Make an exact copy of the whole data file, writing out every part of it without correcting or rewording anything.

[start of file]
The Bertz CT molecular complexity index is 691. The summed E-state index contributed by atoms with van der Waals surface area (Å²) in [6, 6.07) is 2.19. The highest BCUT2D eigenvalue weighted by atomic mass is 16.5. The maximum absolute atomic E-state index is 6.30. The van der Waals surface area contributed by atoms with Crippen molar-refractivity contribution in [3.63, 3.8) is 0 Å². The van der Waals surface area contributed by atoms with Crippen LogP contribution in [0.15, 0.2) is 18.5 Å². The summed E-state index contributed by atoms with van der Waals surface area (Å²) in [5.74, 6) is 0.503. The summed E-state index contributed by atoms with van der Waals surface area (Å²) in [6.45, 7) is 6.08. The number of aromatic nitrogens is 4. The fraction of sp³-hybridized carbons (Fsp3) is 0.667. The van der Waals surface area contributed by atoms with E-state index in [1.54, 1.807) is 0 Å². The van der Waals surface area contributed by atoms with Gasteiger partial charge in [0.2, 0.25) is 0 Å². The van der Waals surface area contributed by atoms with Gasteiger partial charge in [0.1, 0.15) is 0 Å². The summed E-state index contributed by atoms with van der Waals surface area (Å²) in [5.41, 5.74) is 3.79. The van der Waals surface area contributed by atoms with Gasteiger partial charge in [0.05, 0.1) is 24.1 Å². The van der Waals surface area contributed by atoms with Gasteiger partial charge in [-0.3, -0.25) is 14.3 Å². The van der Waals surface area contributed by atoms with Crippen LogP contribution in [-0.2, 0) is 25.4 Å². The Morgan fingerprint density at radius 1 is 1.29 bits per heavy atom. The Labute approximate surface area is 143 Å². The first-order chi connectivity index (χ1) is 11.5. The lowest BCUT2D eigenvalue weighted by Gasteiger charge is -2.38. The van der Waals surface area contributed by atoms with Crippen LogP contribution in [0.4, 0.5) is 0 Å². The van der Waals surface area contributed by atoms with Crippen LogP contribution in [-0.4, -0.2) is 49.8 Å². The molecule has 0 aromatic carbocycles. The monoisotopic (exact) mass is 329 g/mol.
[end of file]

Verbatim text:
The Bertz CT molecular complexity index is 691. The summed E-state index contributed by atoms with van der Waals surface area (Å²) in [6, 6.07) is 2.19. The highest BCUT2D eigenvalue weighted by atomic mass is 16.5. The maximum absolute atomic E-state index is 6.30. The van der Waals surface area contributed by atoms with Crippen molar-refractivity contribution in [3.63, 3.8) is 0 Å². The van der Waals surface area contributed by atoms with Crippen LogP contribution in [0.15, 0.2) is 18.5 Å². The summed E-state index contributed by atoms with van der Waals surface area (Å²) in [5.74, 6) is 0.503. The summed E-state index contributed by atoms with van der Waals surface area (Å²) in [6.45, 7) is 6.08. The number of aromatic nitrogens is 4. The fraction of sp³-hybridized carbons (Fsp3) is 0.667. The van der Waals surface area contributed by atoms with E-state index in [1.54, 1.807) is 0 Å². The van der Waals surface area contributed by atoms with Gasteiger partial charge in [0.2, 0.25) is 0 Å². The van der Waals surface area contributed by atoms with Gasteiger partial charge in [0.1, 0.15) is 0 Å². The summed E-state index contributed by atoms with van der Waals surface area (Å²) in [5.41, 5.74) is 3.79. The van der Waals surface area contributed by atoms with Gasteiger partial charge in [0.05, 0.1) is 24.1 Å². The van der Waals surface area contributed by atoms with Gasteiger partial charge in [-0.3, -0.25) is 14.3 Å². The van der Waals surface area contributed by atoms with Crippen LogP contribution in [-0.2, 0) is 25.4 Å². The Morgan fingerprint density at radius 1 is 1.29 bits per heavy atom. The Labute approximate surface area is 143 Å². The first-order chi connectivity index (χ1) is 11.5. The lowest BCUT2D eigenvalue weighted by Gasteiger charge is -2.38. The van der Waals surface area contributed by atoms with Crippen LogP contribution in [0.4, 0.5) is 0 Å². The van der Waals surface area contributed by atoms with Crippen LogP contribution in [-0.4, -0.2) is 49.8 Å². The molecule has 0 aromatic carbocycles. The monoisotopic (exact) mass is 329 g/mol.